Though the deaths are, of course, the selling point of the Final Destination experience, as the series progresses the mythology is becoming more and more rewarding for fans of the franchise. Little, often subtle, references like the recurrence of the number 180 (in honor of the first movie's Flight 180, which was actually the original title but changed by studio execs so as not to be confused with the likes of Con Air (1997)), the referencing of events in previous movies (the characters in FD2 and FD3 look to the events of FD1 in an attempt to understand what is happening to them), the 'ill wind' which telegraphs the arrival of Death on the scene, and the recurrence of genre favourite Tony Todd.

Horror favourite actor Tony Todd appears in most of the 'Final Destination' moviesBest known to horror fans as Clive Barker's chilling Candyman (1992), Todd had guest starred in the second season X-Files episode Sleepless before appearing in the first, second and fifth Final Destination movies as mortician William Bludworth, a man who seems to know a little too much about Death's dastardly plans, but who is willing to impart cryptic (but ultimately useless) advice on how to avoid the Grim Reaper's shiny scythe. Fans with a keen ear would also have noticed Todd's uncredited turn as the voice of the Devil's Flight rollercoaster in FD3, mere minutes before the customary carnage that triggers the prerequisite premonitions of the movie's main protagonist.

Returning one last time to the carnage, if we may, the final element of one-upmanship that the Final Destination series has over its bloody bedfellows is that thanks to the psychic visions of the initial slaughter, be it exploding plane, freeway pile-up, rollercoaster crash, speedway smash or bridge collapse, the franchise's unique selling point to us gorehounds is that not only do we get to see each of our doomed leads get mashed, sliced, diced and worse in the film's first act, we then get to see them each taken out a second time in a completely different way. Two for one has never been so appealing!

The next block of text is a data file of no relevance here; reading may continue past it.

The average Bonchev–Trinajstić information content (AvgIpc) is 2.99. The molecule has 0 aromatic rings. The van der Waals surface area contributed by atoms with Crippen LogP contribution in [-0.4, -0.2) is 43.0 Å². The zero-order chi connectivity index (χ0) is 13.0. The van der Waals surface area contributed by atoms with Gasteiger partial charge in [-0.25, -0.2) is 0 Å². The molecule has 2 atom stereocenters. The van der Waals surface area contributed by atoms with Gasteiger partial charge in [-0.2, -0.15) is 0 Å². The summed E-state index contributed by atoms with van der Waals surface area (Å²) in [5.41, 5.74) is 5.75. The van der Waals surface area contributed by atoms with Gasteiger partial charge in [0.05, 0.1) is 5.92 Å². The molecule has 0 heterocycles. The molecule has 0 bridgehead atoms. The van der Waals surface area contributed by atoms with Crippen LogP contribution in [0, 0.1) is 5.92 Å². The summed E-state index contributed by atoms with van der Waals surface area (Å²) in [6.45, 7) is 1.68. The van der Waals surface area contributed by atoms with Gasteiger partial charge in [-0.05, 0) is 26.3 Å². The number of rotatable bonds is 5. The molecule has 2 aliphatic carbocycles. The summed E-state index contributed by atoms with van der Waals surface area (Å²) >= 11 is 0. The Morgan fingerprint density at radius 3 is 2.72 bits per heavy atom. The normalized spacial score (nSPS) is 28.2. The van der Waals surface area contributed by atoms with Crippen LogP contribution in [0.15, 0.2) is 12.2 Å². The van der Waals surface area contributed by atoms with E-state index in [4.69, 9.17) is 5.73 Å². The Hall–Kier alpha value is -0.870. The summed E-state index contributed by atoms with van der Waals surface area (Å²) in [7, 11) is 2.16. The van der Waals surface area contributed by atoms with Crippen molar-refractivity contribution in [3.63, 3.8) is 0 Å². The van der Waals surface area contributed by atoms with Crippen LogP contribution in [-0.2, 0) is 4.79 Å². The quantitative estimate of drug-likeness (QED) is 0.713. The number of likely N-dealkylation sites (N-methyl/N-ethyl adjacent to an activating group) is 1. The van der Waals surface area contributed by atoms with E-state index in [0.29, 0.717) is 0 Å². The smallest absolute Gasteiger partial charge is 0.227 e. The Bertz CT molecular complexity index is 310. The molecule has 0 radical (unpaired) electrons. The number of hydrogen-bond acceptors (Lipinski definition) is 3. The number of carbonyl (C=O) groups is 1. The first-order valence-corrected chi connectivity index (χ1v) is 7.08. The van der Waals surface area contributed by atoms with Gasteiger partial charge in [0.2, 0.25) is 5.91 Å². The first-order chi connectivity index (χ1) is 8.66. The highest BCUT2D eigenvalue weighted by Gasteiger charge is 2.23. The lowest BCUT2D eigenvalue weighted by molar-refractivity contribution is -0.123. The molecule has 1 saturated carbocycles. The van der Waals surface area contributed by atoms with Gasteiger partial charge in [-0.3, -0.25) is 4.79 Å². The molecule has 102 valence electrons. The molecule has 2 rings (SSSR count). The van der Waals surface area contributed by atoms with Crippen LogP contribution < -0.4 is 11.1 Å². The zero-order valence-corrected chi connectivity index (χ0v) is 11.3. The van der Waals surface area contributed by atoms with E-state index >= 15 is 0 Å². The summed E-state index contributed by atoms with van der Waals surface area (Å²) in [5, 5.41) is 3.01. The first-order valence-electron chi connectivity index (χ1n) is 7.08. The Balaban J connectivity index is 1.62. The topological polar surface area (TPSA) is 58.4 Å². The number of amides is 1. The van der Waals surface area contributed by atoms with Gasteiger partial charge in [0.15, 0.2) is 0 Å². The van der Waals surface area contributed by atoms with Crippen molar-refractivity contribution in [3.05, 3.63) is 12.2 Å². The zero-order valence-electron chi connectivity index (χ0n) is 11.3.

Tony Todd was recently quoted as saying that if the latest movie does well enough at the box office, and early numbers suggest that this is the case with word of mouth spreading that FD5 is a real return to the form of the first two films after the slightly disappointing third and fourth entries, then plans are already afoot to film not one, but two more sequels back to back, ensuring that fans like myself will be getting our double death fixes for at least another two or three years.

'Final Destination 5' (2011)As we learned at the beginning of the article, never bet on a movie with 'final' in the title being the end of the line. Having been thoroughly satisfied by Final Destination 5 (2011), and not only by the story but the 3D as well – not surprising, though, given that director Steven Quale spent several years working with James Cameron while he was pioneering the 3D technology that was eventually used for a little movie called Avatar (2009) – I'm looking forward to at least a few more stops on this ever-evolving journey before we reach the end of the line.

See also:

Will Star Trek return to the small screen?

Hilarious old grouch Chevy Chase writing new Vacation script

Evolution of the Planet Of The Apes franchise

9 potential new epochs for the Assassin's Creed franchise

The Sims: How long can it last?

10 actors who achieved immortality in just one movie

Joss Whedon special editions to undo all character deaths